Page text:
NORTH PROVIDENCE — North Providence school officials weren’t caught off guard by the district’s most recent round of standardized test results, but they’re working hard to improve them.
Students in grades 3-8 take the Rhode Island Comprehensive Assessment System exam, while 10th and 11th graders sit for the PSAT and SAT. Scores are broken down between: not meeting expectations, partially meeting expectations, meeting expectations, and exceeding expectations.
Upon releasing 2020-21 test results, the Rhode Island Department of Education published a note encouraging people reviewing the data to “keep in mind that student performance may have been influenced by disruptions due to the COVID-19 pandemic.”
Here is how North Providence students performed compared to the state average for 2020-21, based on the percentage of students who met or exceeded expectations:
• RICAS, English Language Arts (ELA)
North Providence: 34.9 percent met or exceeded expectations
Statewide: 33.2 percent
• RICAS, math
North Providence: 19.6 percent
Statewide: 20.1 percent
• SAT, ELA
North Providence: 50.4 percent
Statewide: 48.3 percent
• SAT, math
North Providence: 25.4 percent
Statewide: 26.4 percent
- Only 84.8 percent of students took the test, which may have altered results.
• PSAT, ELA
North Providence: 65.4 percent
Statewide: 59.6 percent
• PSAT, math
North Providence: 36 percent
Statewide: 31.5 percent
There were a few factors working against students last year across the state, including shifts to online learning as a result of the pandemic, and the fact that the RICAS exam is fairly new, having been administered for the first time in 2018.
Superintendent Joseph Goho told The Breeze that, like most districts in R.I. and nationwide, North Providence students saw some “bright spots, but also we clearly saw that there is work that needs to be done to address learning loss resulting from the ongoing pandemic.”
Bright spots, he said, included the high school’s PSAT scores.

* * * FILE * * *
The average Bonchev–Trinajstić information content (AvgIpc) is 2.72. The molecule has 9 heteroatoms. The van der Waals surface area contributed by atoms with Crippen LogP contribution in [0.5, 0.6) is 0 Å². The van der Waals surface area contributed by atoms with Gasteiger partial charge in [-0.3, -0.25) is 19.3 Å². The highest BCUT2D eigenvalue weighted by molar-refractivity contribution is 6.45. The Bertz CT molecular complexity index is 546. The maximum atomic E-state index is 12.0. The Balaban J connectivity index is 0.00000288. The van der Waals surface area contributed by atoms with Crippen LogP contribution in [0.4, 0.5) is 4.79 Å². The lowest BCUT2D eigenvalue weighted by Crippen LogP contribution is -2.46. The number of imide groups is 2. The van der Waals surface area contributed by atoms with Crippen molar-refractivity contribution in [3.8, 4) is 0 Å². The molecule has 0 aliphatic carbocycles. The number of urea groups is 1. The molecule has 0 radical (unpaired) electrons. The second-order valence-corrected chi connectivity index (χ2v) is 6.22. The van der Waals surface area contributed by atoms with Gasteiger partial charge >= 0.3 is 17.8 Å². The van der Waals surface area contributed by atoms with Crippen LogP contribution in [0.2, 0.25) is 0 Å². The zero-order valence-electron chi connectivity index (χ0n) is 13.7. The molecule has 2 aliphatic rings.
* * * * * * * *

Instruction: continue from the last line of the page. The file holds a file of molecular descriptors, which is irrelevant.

The RICAS test was administered during the pandemic, “when a significant number of students could not come to school, resulting in lower test participation rates,” Goho said. “We also know that last year, the reduction of in-person learning related to the pandemic impacted student achievement in many ways.”
Fortunately, said Goho, the federal and state aid will be used over the next couple of years to address learning recovery.
Assistant Supt. Louise Seitsinger is planning to speak about some of the specifics of the district’s learning recovery plan during Wednesday’s School Committee meeting.
Ahead of the meeting, Seitsinger told The Breeze that the district’s main goal is responding to the data constructively.
“We’re in the recovery stage,” Seitsinger said, though she prefers the more positive term “learning recovery” over “learning loss.”
The district is pushing additional social and emotional supports, instructional interventions and other programs, including the implementation of new K-12 curricula in ELA, math and science.
A new ELA program is being piloted at the high school and middle schools this year, while a new elementary math program will begin next year. High school math and science programs are also set to be revamped.
By 2023-24, Seitsinger said new, high-quality curricula will be fully implemented in North Providence per RIDE’s recent mandate.
“We need to be sure that we’re responding to the needs of our students,” Seitsinger said, adding that she feels strongly that the changes will positively impact the district’s test results – but also the overall well-being of students and their teachers, who have navigated so many challenges since March of 2020.